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            Hope waits upon the flowery prime.    --Waller.
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   2. The spring of life; youth; hence, full health, strength,
      or beauty; perfection. "Cut off in their prime."
      --Eustace. "The prime of youth." --Dryden.
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   3. That which is first in quantity; the most excellent
      portion; the best part.
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            Give him always of the prime.         --Swift.
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   4. [F. prime, LL. prima (sc. hora). See Prime, a.] The
      morning; specifically (R. C. Ch.), the first canonical
      hour, succeeding to lauds.
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            Early and late it rung, at evening and at prime.
                                                  --Spenser.
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   Note: Originally, prime denoted the first quarter of the
         artificial day, reckoned from 6 a. m. to 6 p. m.
         Afterwards, it denoted the end of the first quarter,
         that is, 9 a. m. Specifically, it denoted the first
         canonical hour, as now. Chaucer uses it in all these
         senses, and also in the sense of def. 1, above.
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               They sleep till that it was pryme large.
                                                  --Chaucer.
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   5. (Fencing) The first of the chief guards.
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   6. (Chem.) Any number expressing the combining weight or
      equivalent of any particular element; -- so called because
      these numbers were respectively reduced to their lowest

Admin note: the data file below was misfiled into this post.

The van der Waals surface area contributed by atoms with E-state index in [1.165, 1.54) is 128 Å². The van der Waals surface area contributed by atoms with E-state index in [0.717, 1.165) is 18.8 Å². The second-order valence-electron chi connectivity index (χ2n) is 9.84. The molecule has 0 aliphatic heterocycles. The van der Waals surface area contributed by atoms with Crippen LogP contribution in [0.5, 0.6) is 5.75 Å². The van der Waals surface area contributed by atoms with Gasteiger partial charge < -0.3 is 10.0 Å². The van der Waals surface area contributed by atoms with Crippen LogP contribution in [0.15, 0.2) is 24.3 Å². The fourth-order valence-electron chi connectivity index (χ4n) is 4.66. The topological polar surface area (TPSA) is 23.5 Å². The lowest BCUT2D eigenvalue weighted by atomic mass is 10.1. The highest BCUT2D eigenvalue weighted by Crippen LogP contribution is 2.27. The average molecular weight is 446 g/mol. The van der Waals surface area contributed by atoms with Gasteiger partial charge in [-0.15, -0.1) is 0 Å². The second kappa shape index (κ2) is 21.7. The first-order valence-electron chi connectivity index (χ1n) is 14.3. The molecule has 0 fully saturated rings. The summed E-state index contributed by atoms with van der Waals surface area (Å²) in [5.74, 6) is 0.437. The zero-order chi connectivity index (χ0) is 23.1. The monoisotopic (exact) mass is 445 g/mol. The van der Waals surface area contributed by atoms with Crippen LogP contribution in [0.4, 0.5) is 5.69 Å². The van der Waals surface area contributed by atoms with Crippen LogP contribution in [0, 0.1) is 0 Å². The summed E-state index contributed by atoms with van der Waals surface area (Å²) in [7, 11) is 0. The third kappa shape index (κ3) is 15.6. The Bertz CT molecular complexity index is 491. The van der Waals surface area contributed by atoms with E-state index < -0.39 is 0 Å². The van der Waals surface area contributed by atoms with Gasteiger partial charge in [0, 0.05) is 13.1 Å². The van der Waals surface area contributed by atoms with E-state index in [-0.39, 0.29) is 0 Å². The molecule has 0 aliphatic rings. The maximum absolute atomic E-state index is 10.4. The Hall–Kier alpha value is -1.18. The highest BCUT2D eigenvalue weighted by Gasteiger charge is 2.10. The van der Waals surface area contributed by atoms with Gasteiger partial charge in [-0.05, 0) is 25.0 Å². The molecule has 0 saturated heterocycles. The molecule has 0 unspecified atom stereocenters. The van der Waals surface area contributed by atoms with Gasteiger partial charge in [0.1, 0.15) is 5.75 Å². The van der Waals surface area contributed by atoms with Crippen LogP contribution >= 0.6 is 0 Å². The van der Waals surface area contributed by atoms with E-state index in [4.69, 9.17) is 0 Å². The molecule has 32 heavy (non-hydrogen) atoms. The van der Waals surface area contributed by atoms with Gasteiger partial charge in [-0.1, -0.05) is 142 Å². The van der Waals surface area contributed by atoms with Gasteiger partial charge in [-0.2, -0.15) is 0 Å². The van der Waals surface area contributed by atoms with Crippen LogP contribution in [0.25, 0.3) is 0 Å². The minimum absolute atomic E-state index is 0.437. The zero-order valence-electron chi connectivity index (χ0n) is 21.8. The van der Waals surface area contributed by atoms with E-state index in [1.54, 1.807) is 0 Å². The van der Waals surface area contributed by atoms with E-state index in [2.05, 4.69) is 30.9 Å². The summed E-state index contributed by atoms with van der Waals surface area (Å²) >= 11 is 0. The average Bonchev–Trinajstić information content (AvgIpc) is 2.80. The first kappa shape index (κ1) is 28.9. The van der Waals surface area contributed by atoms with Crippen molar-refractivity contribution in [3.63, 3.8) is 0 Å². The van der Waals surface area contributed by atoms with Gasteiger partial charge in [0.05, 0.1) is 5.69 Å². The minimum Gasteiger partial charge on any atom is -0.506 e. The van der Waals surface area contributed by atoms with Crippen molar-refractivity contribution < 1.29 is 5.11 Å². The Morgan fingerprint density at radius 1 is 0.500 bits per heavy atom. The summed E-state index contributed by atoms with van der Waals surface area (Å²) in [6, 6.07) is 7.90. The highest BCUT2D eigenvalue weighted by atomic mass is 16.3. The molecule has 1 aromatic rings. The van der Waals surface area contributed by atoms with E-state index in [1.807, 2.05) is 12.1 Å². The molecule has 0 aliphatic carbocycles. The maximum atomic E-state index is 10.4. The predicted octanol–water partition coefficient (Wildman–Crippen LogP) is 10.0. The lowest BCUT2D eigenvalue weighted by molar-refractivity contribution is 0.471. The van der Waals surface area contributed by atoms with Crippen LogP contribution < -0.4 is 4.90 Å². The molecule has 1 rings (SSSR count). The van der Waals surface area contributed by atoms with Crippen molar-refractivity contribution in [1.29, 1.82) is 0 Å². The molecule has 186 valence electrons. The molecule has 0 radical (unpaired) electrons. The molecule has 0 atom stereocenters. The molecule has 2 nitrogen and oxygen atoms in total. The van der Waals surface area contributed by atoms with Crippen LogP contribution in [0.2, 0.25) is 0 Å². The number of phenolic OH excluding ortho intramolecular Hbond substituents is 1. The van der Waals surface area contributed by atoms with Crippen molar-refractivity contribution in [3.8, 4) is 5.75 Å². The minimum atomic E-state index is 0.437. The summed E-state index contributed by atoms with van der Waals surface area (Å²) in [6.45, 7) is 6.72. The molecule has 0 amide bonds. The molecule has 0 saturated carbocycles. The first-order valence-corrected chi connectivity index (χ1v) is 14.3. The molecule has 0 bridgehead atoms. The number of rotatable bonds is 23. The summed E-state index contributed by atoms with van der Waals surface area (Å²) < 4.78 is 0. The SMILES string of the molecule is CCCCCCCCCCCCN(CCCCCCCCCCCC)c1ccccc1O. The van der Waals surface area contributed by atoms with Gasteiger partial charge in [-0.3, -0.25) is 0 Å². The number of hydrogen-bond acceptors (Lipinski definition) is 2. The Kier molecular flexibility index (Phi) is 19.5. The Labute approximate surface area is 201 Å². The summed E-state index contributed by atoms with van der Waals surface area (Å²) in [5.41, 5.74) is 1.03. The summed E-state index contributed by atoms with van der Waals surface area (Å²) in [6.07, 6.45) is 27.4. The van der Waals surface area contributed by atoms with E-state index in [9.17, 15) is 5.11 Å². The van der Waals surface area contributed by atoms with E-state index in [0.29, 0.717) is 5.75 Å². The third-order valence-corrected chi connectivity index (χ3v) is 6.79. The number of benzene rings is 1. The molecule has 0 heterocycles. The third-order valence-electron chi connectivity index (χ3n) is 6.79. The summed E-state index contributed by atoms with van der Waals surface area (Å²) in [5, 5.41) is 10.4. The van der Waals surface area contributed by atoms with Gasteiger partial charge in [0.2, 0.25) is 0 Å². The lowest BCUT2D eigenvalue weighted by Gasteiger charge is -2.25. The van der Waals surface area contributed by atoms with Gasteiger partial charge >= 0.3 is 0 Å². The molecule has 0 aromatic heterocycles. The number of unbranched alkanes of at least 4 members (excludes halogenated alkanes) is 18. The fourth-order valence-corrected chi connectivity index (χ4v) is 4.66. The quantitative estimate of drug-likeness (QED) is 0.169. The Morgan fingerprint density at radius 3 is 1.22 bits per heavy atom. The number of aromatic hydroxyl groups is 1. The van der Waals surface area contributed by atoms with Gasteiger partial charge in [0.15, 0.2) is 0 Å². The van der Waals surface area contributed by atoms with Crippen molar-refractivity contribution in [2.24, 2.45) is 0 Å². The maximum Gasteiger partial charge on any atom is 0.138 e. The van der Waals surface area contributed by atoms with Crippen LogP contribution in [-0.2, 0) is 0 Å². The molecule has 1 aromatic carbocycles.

relative terms on the fixed standard of hydrogen as 1.
      [Obs. or Archaic]
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   7. (Arith.) A prime number. See under Prime, a.
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   8. An inch, as composed of twelve seconds in the duodecimal
      system; -- denoted by [']. See 2d Inch, n., 1.
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   Prime of the moon, the new moon at its first appearance.
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From The Collaborative International Dictionary of English v.0.48:

Prime \Prime\, v. i.
   1. To be renewed, or as at first. [Obs.]
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            Night's bashful empress, though she often wane,
            As oft repeats her darkness, primes again.
                                                  --Quarles.
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   2. To serve as priming for the charge of a gun.
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   3. To work so that foaming occurs from too violent
      ebullition, which causes water to become mixed with, and
      be carried along with, the steam that is formed; -- said
      of a steam boiler.
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From The Collaborative International Dictionary of English v.0.48:

Prime \Prime\, v. t. [imp. & p. p. Primed; p. pr. & vb. n.
   Priming.] [From Prime, a.]
   1. To apply priming to, as a musket or a cannon; to apply a
      primer to, as a metallic cartridge.
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   2. To lay the first color, coating, or preparation upon (a
      surface), as in painting; as, to prime a canvas, a wall.
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   3. To prepare; to make ready; to instruct beforehand; to
      post; to coach; as, to prime a witness; the boys are
      primed for mischief. [Colloq.] --Thackeray.
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   4. To trim or prune, as trees. [Obs. or Prov. Eng.]
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   5. (Math.) To mark with a prime mark.
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   To prime a pump, to charge a pump with water, in order to
      put it in working condition.